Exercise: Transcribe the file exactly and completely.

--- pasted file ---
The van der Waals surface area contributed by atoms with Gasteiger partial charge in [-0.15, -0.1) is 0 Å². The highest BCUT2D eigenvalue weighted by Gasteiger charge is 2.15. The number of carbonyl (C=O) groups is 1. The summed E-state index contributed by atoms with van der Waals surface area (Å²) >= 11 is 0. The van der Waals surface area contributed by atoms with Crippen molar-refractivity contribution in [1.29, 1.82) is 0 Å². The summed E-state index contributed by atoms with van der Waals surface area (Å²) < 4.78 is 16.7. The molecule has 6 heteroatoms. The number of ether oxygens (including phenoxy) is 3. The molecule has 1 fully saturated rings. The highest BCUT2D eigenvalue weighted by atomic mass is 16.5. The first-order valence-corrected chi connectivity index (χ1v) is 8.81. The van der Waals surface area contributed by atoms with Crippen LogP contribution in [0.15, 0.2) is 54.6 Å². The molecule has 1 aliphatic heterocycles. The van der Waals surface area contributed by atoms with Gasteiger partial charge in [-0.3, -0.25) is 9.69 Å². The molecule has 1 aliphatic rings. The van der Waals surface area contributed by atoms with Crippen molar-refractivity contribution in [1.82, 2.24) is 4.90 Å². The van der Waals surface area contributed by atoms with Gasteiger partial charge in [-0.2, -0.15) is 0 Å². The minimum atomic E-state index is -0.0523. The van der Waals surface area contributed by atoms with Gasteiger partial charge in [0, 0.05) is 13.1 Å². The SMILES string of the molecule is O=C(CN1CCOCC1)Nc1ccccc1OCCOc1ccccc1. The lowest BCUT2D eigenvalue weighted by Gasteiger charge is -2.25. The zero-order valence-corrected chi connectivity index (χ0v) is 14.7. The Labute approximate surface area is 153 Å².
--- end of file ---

The van der Waals surface area contributed by atoms with Gasteiger partial charge in [-0.15, -0.1) is 0 Å². The highest BCUT2D eigenvalue weighted by Gasteiger charge is 2.15. The number of carbonyl (C=O) groups is 1. The summed E-state index contributed by atoms with van der Waals surface area (Å²) >= 11 is 0. The van der Waals surface area contributed by atoms with Crippen molar-refractivity contribution in [1.29, 1.82) is 0 Å². The summed E-state index contributed by atoms with van der Waals surface area (Å²) < 4.78 is 16.7. The molecule has 6 heteroatoms. The number of ether oxygens (including phenoxy) is 3. The molecule has 1 fully saturated rings. The highest BCUT2D eigenvalue weighted by atomic mass is 16.5. The first-order valence-corrected chi connectivity index (χ1v) is 8.81. The van der Waals surface area contributed by atoms with Crippen LogP contribution in [0.15, 0.2) is 54.6 Å². The molecule has 1 aliphatic heterocycles. The van der Waals surface area contributed by atoms with Gasteiger partial charge in [-0.3, -0.25) is 9.69 Å². The molecule has 1 aliphatic rings. The van der Waals surface area contributed by atoms with Crippen molar-refractivity contribution in [1.82, 2.24) is 4.90 Å². The van der Waals surface area contributed by atoms with Gasteiger partial charge in [-0.2, -0.15) is 0 Å². The minimum atomic E-state index is -0.0523. The van der Waals surface area contributed by atoms with Gasteiger partial charge in [0, 0.05) is 13.1 Å². The SMILES string of the molecule is O=C(CN1CCOCC1)Nc1ccccc1OCCOc1ccccc1. The lowest BCUT2D eigenvalue weighted by Gasteiger charge is -2.25. The zero-order valence-corrected chi connectivity index (χ0v) is 14.7. The Labute approximate surface area is 153 Å².